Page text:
Dogs Know When You Are Lying To Them, Proving Shrewder Than You Think


Katy Evans

Katy is Managing Editor at IFLScience where she oversees editorial content from News articles to Features, and even occasionally writes some.

Managing Editor


When it comes to food, the truth will out. Image credit: Mary Swift/ 

Dogs are shrewder than we think and will ignore us when they think we are lying, a new study has shown. When it comes to the very important matter of food, at least, dogs can recognize deception even in unknown people.

The study, published in Proceedings of the Royal Society B, tested whether, like humans, dogs could use clues to assess the truthfulness of people. They found that in some cases dogs can understand when someone is being deceitful, something primates and human children can’t do. 


“We thought dogs would behave like children under age 5 and apes, but now we speculate that perhaps dogs can understand when someone is being deceitful,” co-author Ludwig Huber from the University of Vienna told New Scientist. “Maybe they think, ‘This person has the same knowledge as me, and is nevertheless giving me the wrong [information].’ It’s possible they could see that as intentionally misleading, which is lying.”

How do you test this? For dogs, food is always a prime motivator. The researchers carried out a simple experiment with 260 dogs of various breeds, including schnauzers, retrievers, border collies, and terriers, to find food hidden in buckets. According to the researchers, the dogs could follow their own intuition when given misleading instructions about where the food was.  

The dogs were presented with two opaque buckets and were taught to follow the advice of an unknown human as to which held the hidden coveted treat. The human would tap the bucket with the treat, looking at the dog and, according to the study, "uttering the sentence ‘look, this is good, this is very good'". By following the advice, the pups got the treat.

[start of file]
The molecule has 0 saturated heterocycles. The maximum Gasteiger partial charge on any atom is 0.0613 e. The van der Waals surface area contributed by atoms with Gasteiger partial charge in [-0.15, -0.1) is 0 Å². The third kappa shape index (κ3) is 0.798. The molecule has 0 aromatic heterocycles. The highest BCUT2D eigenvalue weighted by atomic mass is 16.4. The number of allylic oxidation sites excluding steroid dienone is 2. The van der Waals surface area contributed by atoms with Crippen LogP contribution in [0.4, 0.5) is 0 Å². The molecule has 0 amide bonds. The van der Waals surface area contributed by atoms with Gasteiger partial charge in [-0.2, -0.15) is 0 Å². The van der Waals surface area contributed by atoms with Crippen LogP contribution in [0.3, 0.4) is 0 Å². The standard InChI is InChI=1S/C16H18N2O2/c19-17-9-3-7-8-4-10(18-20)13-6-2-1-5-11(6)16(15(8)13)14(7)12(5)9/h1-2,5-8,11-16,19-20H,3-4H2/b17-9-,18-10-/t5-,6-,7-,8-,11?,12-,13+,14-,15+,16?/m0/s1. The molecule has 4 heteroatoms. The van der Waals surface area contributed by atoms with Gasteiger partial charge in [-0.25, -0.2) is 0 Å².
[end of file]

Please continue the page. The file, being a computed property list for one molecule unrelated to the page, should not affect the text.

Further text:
Next, the dogs watched as a second unknown human switched the bucket the treat was in, sometimes while another person was present, sometimes when they weren't. Tellingly, half the dogs ignored the human advice on which bucket the treat was in if the person had not been present while the switcheroo took place, meaning the dogs knew the human didn't know which bucket the treat was in. More importantly, two-thirds of the dogs ignored the advice from the humans that pointed to the wrong bucket when they had been there for the switch, indicating the dogs knew the humans were lying to them. The dogs showed they were aware of the manipulation and followed their own visual experience rather than the human communication, which was the opposite of what the researchers had expected.


The researchers noted that in previous studies, both primates and young children were more likely to follow the advice of the liar, despite their own observations of what they knew to be true, suggesting dogs were less trusting of humans giving advice – unknown humans, at least. Whether this test would stand up to pets and their owners is unknown. 

This ability shouldn't really come as a surprise, as previous studies have shown dogs are quite the deceivers themselves. In fact, because they have evolved so closely alongside humans not only are they born ready to interact with us, they know perfectly well how to manipulate us too

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